I mean, my phone was snapping photos and telling me I was getting fat. But was that really enough? I mean, was it possible for another phone to exist out there that could do even more than my Blackberry? I stayed awake the entire next night (Clooney night, shame) researching the features of the new iPhone. Here’s what I came up with: 1) The iPhone costs a million dollars.

2) However! The iPhone brews Starbucks coffee and delivers it to your desk with a smile.

3) The iPhone drowns out Paris Hilton’s voice on Larry King. (This is why it costs a million dollars.)

4) The iPhone will fix a flat tire on any car except a Hummer—out of principle.

5) For every dollar spent on the iPhone (red!), $100 goes to Bono, $1 million goes to Oprah, and a penny goes to the African health care crisis. Whoa! Wait a sec. That was out of line. But please don’t point the finger at me.

My phone totally typed that! It wasn’t me.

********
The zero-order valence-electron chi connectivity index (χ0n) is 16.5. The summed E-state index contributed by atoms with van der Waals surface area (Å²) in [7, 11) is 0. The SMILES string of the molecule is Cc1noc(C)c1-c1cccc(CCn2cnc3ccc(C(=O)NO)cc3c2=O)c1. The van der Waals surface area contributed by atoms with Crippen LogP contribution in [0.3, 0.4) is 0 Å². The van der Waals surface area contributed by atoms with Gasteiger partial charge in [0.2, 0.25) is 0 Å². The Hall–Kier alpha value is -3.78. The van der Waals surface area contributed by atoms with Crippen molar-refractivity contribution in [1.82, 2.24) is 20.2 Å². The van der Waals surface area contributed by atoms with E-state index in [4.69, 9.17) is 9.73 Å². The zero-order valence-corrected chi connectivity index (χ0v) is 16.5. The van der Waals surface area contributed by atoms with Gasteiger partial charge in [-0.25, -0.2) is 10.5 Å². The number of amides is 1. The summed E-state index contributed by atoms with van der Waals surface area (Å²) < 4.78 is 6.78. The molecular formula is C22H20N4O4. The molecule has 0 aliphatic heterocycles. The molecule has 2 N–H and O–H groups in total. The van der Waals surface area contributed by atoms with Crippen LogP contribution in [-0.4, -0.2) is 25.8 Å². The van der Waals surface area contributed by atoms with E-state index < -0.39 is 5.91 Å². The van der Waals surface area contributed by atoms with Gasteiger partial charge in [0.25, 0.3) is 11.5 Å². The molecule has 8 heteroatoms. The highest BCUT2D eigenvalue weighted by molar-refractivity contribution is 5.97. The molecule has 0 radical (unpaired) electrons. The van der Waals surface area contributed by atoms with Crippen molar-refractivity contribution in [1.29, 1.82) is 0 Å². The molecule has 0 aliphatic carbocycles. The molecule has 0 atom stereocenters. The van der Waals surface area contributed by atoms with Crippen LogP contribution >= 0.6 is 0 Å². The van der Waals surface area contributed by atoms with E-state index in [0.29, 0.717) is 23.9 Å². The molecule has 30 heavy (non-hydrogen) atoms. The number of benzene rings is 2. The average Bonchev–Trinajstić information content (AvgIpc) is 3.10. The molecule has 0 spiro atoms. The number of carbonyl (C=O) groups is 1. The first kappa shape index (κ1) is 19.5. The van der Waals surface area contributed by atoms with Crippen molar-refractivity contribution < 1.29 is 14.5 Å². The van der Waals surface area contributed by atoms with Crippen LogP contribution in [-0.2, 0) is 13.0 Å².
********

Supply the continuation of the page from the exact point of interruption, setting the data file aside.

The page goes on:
In fact, my Blackberry is taking over this column as we speak …

Ahhh, stop it, phone!

I can’t—

It’s … just … too … powerful!

(P.S. If you happen to work for Apple, and want to send me hate mail, please direct it to jobarrettbooks.com. I don’t answer emails on Friday nights. Friday is DeNiro Night. Think: “Raging Bull.”)

Lynn Ashby on Sam Houston and Bud Adams

November 1, 2008 by  
Filed under Blogs, Hot Button / Lynn Ashby

If it needs cutting, I’ll do it.

Ashby gets historical at the mere mention of Sam Houston. He gets hysterical at the mere thought of Bud Adams.

By Lynn Ashby

The best kept secret around here is that Houston has a history. Oh, sure, it’s hard to compare our past to that of Boston or San Antonio, but we can best Dallas, Denver and Detroit without breaking a sweat. For Houston has been a national capital, survived two military invasions, on its doorstep has what historians call the ninth most important battle in history. This is where Houstonians could bump into someone who walked on the moon, been President of one country or another, or the richest man in the world.